September 18, 2021

Aik Designs

——- Creative Solutions ——-

To School or Not to School: Making Decisions in Uncertain Times

3 min read

It is critical for schools to open as safely and as quickly as possible for in-person learning. Schools play an important role in children’s educational achievement, health, and wellbeing. Working with state, tribal, local, and territorial health officials, schools can also play an important role in slowing the spread of COVID-19 while ensuring that children have a safe and healthy learning environment.

As a parent, guardian or caregiver, Preschool San Diego ensures you may have the option to choose between the in-person, virtual, or a hybrid mode of learning for your kid. You can review your preschool plans to understand the steps they are taking to reduce the spread of COVID-19 and to support your child’s education. See CDC’s Considerations for Schools to learn more about potential strategies schools may implement to slow the spread of COVID-19.

Here are the Helpful Things You Should Consider:

1. Safety is the foremost Priority:

It’s true with most viruses that kids come into school and spread them to each other and their teachers. But for a variety of reasons – some of which we understand, some of which we don’t – the virus that causes COVID-19 doesn’t seem to behave that way. Kids do not seem to be major spreaders, particularly younger kids.

One reason is that the virus that causes COVID enters the body via structures which children produce fewer of than adults do.

Elementary school kids produce fewer than middle-schoolers do, and high-schoolers and older teens produce fewer than adults do. If the virus has fewer doorways into your body, you’re less likely to develop COVID. And when you have the disease, it’s not as severe.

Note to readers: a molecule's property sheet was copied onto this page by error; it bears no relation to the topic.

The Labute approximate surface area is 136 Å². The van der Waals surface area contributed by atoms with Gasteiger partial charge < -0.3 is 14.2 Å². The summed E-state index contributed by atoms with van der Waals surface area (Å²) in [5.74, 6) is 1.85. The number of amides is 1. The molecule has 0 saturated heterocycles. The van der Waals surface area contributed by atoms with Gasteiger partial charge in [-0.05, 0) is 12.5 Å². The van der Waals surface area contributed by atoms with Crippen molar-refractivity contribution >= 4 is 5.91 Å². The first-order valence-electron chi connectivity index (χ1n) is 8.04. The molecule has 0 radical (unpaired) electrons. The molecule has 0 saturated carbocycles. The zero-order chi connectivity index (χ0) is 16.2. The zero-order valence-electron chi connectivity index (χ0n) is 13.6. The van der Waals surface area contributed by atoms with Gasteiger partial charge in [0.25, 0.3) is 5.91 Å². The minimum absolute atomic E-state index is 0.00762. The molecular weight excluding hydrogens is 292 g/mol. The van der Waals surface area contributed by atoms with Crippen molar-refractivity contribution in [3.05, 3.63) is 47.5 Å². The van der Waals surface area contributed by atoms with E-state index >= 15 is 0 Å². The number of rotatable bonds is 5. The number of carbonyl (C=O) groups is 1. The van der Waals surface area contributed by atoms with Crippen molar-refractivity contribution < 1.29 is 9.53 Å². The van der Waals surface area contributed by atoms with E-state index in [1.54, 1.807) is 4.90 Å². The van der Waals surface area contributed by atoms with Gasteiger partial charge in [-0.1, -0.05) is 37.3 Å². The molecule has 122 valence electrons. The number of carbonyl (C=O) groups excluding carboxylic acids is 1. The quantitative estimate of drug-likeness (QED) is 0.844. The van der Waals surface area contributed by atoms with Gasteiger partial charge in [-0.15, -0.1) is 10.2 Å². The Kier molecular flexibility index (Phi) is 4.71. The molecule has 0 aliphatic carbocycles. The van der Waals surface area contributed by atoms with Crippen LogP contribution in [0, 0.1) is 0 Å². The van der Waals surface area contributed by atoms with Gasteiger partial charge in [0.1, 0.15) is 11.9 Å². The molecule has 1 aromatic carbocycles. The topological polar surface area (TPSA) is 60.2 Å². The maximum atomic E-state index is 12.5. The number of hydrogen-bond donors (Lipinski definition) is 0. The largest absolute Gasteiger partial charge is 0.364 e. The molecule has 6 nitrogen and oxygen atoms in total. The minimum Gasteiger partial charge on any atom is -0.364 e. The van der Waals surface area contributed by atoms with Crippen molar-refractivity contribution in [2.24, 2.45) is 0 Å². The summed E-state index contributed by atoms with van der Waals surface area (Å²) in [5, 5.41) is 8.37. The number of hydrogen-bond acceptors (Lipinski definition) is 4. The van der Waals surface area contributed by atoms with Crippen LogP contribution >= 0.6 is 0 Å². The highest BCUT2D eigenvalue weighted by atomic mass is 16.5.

2. Development Factor:

Skills such as naming colors, showing affection, and hopping on one foot are called developmental milestones. Developmental milestones are things most children can do by a certain age. Children reach milestones in how they play, learn, speak, behave, and move (like crawling, walking, or jumping). The pandemic has already made so many physical boundations which is a very big disadvantage to the learning and development factor.

As children grow into early childhood, their world will begin to open up. They will become more independent and begin to focus more on adults and children outside of the family. They will want to explore and ask about the things around them even more. Their interactions with family and those around them will help to shape their personality and their own ways of thinking and moving. During this stage, children should be able to ride a tricycle, use safety scissors, notice a difference between girls and boys, help to dress and undress themselves, play with other children, recall part of a story, and sing a song.

3. Biggest Key To Safe Reopening:

Make the mask as necessary like fresh air. When school staff are eating lunch in the break room, for example, they might let their guard down, thinking that their colleagues would never get them sick on purpose. No, of course they wouldn’t. But one of them may have an asymptomatic case of COVID. So keep your mask on. Similarly, make your kids aware about the situation, and they will definitely listen.

Should You Send them To School Now?

You should entrust the school for sending the kid. At Preschool San Diego, we make sure that the safety protocols are in place. At my kids’ school, they’re doing the right thing in terms of planning. But local school districts are chronically underfunded, so it’s understandable that teachers might not trust that they’re going to get the personal protective equipment and everything else they need to feel safe. We have to make sure that we are investing in what’s necessary and that we emphasize the importance of symptom

screening. In the past, parents sent kids to school with a cough and runny nose all the time. We have to communicate clearly that they can’t do that now so teachers and families have trust. We need to understand that we’re all in this together.

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